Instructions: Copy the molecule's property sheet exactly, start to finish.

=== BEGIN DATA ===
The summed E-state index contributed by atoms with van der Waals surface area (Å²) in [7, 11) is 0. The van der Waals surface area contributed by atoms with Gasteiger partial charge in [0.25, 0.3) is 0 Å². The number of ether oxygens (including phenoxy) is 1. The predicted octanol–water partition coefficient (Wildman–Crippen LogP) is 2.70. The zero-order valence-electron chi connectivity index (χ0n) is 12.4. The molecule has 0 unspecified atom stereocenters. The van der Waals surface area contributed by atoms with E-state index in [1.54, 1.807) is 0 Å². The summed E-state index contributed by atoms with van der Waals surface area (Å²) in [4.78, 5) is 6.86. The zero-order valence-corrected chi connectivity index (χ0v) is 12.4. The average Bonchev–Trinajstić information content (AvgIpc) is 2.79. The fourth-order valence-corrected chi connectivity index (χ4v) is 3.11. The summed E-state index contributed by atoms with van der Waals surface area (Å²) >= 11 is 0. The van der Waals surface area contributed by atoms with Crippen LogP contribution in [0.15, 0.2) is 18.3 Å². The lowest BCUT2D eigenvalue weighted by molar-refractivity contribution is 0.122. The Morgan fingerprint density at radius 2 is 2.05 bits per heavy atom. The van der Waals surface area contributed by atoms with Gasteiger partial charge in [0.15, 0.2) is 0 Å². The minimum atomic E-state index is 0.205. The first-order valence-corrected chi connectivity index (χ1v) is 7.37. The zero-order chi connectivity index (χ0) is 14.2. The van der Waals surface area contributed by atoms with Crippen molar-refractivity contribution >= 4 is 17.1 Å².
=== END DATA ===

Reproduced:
The summed E-state index contributed by atoms with van der Waals surface area (Å²) in [7, 11) is 0. The van der Waals surface area contributed by atoms with Gasteiger partial charge in [0.25, 0.3) is 0 Å². The number of ether oxygens (including phenoxy) is 1. The predicted octanol–water partition coefficient (Wildman–Crippen LogP) is 2.70. The zero-order valence-electron chi connectivity index (χ0n) is 12.4. The molecule has 0 unspecified atom stereocenters. The van der Waals surface area contributed by atoms with E-state index in [1.54, 1.807) is 0 Å². The summed E-state index contributed by atoms with van der Waals surface area (Å²) in [4.78, 5) is 6.86. The zero-order valence-corrected chi connectivity index (χ0v) is 12.4. The average Bonchev–Trinajstić information content (AvgIpc) is 2.79. The fourth-order valence-corrected chi connectivity index (χ4v) is 3.11. The summed E-state index contributed by atoms with van der Waals surface area (Å²) >= 11 is 0. The van der Waals surface area contributed by atoms with Crippen LogP contribution in [0.15, 0.2) is 18.3 Å². The lowest BCUT2D eigenvalue weighted by molar-refractivity contribution is 0.122. The Morgan fingerprint density at radius 2 is 2.05 bits per heavy atom. The van der Waals surface area contributed by atoms with Gasteiger partial charge in [0.15, 0.2) is 0 Å². The minimum atomic E-state index is 0.205. The first-order valence-corrected chi connectivity index (χ1v) is 7.37. The zero-order chi connectivity index (χ0) is 14.2. The van der Waals surface area contributed by atoms with Crippen molar-refractivity contribution >= 4 is 17.1 Å².